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Showing posts with label Climate Change. Show all posts
Showing posts with label Climate Change. Show all posts

Geothermal Heat Energy Extraction from Boreholes

Shallow geothermal energy – high efficient heating and cooling of hotel complexes and commercial buildings with borehole heat exchanger systems as seasonal storage for heat and cold

The utilization of shallow geothermal energy with borehole heat exchangers and heat pumps for heating and cooling of buildings is very popular in Europe due to low costs of operation and high operating reliability. These systems have the highest rates of growth of all energy supply systems in Europe.

In order to provide a productive and comfortable climate for a living and working environment, buildings have an anti-cyclical demand of heat and cold. During the summer, when abundant heat is available, they have to be air-conditioned, while in wintertime, when cold is at disposal, the buildings have to be heated. Especially the heat and cold supply for hotels and commercial buildings is a challenge, as their huge energy demand needs to be satisfied with a reliable and cost-effective solution. This solution are borehole heat exchangers, which use the huge energy storage potential of the underground with up to 400 m deep boreholes and turn it into an anti-cyclic heat reservoir.

Excessive space heat from air-conditioning in summer will not simply be blown into the atmosphere. The heat is transferred into the underground via the borehole heat exchangers and will increase the existing heat potential of the earth. The same system is used to extract the heat in winter from the underground and make it available for the heating of the building with a heat pump.

Compared to conventional systems, the cost of operation of ground-coupled heat pumps is very low. A minimum of 75% of the heat will be provided by the underground. Depending on the design, the cooling mode requires only electricity for a circulation pump. A borehole heat exchanger system can be operated 50% cheaper than a conventional heating and cooling system, where the heating and the air-conditioning unit work independent from each other.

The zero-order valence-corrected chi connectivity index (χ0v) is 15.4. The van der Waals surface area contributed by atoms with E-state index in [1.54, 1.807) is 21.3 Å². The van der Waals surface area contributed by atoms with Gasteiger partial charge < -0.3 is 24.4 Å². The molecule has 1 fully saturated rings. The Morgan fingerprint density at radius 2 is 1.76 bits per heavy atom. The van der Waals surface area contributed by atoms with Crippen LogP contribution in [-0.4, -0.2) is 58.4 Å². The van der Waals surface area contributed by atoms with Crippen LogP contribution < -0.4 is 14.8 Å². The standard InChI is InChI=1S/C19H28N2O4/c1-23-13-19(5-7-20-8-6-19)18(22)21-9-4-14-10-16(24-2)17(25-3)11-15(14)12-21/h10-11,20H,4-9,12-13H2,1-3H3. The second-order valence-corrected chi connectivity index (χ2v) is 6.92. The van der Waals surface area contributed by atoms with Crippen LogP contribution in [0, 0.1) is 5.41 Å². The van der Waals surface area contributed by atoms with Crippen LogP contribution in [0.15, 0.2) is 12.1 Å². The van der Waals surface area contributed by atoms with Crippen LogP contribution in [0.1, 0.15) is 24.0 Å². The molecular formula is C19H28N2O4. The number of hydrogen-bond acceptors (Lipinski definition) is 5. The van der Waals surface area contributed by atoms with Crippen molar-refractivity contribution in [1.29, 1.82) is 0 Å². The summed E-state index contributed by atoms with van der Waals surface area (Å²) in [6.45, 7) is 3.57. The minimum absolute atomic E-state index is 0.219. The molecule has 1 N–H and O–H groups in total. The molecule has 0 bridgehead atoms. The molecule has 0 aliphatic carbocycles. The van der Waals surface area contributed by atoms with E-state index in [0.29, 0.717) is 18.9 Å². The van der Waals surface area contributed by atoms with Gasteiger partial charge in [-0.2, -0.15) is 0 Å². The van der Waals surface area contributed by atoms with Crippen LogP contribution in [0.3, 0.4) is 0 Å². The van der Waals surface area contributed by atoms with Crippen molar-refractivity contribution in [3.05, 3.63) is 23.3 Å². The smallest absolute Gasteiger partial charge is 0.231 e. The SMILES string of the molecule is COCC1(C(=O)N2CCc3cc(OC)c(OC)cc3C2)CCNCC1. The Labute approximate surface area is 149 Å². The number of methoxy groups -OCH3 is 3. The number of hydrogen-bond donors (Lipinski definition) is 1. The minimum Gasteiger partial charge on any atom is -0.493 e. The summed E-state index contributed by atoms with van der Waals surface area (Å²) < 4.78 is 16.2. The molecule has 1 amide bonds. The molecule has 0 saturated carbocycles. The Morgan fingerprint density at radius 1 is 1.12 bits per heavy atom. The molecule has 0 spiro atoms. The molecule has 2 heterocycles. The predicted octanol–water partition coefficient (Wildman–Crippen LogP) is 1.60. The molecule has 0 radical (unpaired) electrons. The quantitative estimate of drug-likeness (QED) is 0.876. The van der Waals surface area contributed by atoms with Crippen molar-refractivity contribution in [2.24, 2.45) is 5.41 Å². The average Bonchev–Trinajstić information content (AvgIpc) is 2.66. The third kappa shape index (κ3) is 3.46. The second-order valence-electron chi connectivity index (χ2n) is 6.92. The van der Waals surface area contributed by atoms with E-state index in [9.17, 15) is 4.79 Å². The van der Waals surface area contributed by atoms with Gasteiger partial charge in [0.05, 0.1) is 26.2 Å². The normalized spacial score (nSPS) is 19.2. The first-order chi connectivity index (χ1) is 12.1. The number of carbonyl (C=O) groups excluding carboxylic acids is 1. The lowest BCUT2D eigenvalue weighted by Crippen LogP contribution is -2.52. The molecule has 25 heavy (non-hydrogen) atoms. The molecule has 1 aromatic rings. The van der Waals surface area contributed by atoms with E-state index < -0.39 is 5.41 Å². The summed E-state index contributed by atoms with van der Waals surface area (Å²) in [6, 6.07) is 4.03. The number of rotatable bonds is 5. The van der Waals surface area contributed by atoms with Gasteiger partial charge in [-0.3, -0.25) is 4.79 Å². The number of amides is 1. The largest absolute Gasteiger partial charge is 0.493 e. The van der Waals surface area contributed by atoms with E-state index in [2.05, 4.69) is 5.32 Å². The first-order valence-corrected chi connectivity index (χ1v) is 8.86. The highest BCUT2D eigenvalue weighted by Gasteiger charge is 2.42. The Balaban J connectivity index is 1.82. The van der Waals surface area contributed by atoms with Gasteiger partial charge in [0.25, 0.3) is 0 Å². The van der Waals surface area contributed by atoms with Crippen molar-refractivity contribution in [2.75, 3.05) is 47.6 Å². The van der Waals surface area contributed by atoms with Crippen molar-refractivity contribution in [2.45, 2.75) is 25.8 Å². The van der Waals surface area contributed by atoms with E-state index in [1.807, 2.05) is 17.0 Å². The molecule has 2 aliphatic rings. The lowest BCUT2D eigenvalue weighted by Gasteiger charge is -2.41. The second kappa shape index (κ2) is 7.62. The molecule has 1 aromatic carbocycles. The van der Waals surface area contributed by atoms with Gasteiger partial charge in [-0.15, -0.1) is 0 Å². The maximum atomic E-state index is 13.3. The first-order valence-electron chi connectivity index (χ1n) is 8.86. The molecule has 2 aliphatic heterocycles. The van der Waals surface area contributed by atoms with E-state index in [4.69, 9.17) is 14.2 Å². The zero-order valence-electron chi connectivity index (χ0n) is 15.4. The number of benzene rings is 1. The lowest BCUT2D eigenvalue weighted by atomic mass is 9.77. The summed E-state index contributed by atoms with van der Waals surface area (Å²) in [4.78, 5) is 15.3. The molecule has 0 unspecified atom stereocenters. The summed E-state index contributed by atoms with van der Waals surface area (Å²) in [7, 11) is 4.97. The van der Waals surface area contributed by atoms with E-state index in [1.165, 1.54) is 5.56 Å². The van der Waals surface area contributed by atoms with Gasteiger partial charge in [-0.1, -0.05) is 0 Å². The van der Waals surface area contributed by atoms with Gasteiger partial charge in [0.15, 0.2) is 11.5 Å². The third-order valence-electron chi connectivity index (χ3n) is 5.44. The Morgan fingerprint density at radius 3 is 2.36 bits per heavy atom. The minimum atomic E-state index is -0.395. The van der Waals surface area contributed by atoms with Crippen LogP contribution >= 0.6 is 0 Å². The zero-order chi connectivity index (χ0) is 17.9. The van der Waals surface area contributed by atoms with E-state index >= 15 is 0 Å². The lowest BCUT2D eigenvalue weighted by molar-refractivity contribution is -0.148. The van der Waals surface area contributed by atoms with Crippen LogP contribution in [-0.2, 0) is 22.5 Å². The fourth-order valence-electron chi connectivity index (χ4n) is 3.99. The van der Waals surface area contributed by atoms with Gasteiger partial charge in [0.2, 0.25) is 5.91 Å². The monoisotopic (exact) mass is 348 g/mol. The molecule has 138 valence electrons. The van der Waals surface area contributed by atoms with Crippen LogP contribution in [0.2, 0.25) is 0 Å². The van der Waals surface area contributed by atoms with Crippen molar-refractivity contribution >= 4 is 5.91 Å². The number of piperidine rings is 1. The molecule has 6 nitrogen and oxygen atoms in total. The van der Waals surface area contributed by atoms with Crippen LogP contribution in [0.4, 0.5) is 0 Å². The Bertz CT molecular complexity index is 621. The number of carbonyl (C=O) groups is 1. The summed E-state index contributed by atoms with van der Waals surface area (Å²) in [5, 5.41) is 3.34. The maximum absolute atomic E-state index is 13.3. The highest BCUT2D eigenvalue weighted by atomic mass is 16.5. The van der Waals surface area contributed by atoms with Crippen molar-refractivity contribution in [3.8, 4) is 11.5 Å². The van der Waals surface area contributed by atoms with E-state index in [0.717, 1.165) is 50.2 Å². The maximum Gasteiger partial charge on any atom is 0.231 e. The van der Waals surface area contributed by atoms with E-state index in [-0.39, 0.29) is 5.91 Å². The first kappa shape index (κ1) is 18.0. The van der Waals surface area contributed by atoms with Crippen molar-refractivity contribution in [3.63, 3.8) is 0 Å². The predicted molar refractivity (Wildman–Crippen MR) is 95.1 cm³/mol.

With professional and optimized planning the utilization of shallow geothermal energy is the most economical system for the combination of heating and air-conditioning, especially for larger buildings. The investigation and evaluation of a shallow geothermal energy supply with regards to the requirements of the building services and the local site conditions has to be conducted by a professional consultant. The technical knowledge of an expert is needed from the first planning phase to the completion for a successful implementation of an optimized system.

By human terms, nearly inexhaustible shallow geothermal potential as a renewable energy. They can be ideally combined with other systems, like CHP, solar collectors, and photo-voltaic systems. Borehole heat exchanger systems can provide the base load day and night, as they are independent of sun or wind and they are an ideal solution for buildings with a high energy demand, like hotels and commercial buildings. South Africa is a perfect location for this technology – commercial buildings, like shopping centers and office buildings can be supplied with a perfect heating and cooling system with essential savings for operation costs. Drilling equipment is available for a reasonable price and the underground conditions are perfect in many parts of the country.

Dr. Frank Frauenstein - Email Me                        


Climate Change and Global Warming

3. Are sea levels rising?

Increases in sea level have tracked strongly with human activity. We started burning fossil fuel during the Industrial Revolution (1760-1850), and our use of coal, oil, and natural gas has increased every year. Sea levels, in response to steadily warming temperatures, also rose steadily.

Unfortunately, the sea level projections don't look like a straight line. It looks like an upward sloping curve. Sea levels aren't increasing at the same rate every year — thatrate is increasing.
At present, sea levels are projected to rise by as much as 3 feet by 2100.

With the planet's ice reserves falling into the oceans faster than humanity has ever seen,the excess water has to go somewhere. 1.6 million people live in the islands scattered across the Pacific (3 million, if you count Hawaii), and they are all in danger of slowly losing their homelands.

But rising sea levels won't just affect faceless people of nations you've never heard of that you don't pronounce correctly (like Kiribati).
Ever heard that saying "A rising tide lifts all boats"? Let's revise that: "A rising tide sinks all coastal communities."
Nearly 40% of Americans live in a coastal county.

Rising sea levels could make significant portions of New York City unlivable.

4. Have recent heat waves been more intense?

How Real is Climate Change and Global Warming


The Future of Earth - Global Warming

Video - The Future of Earth with Global Warming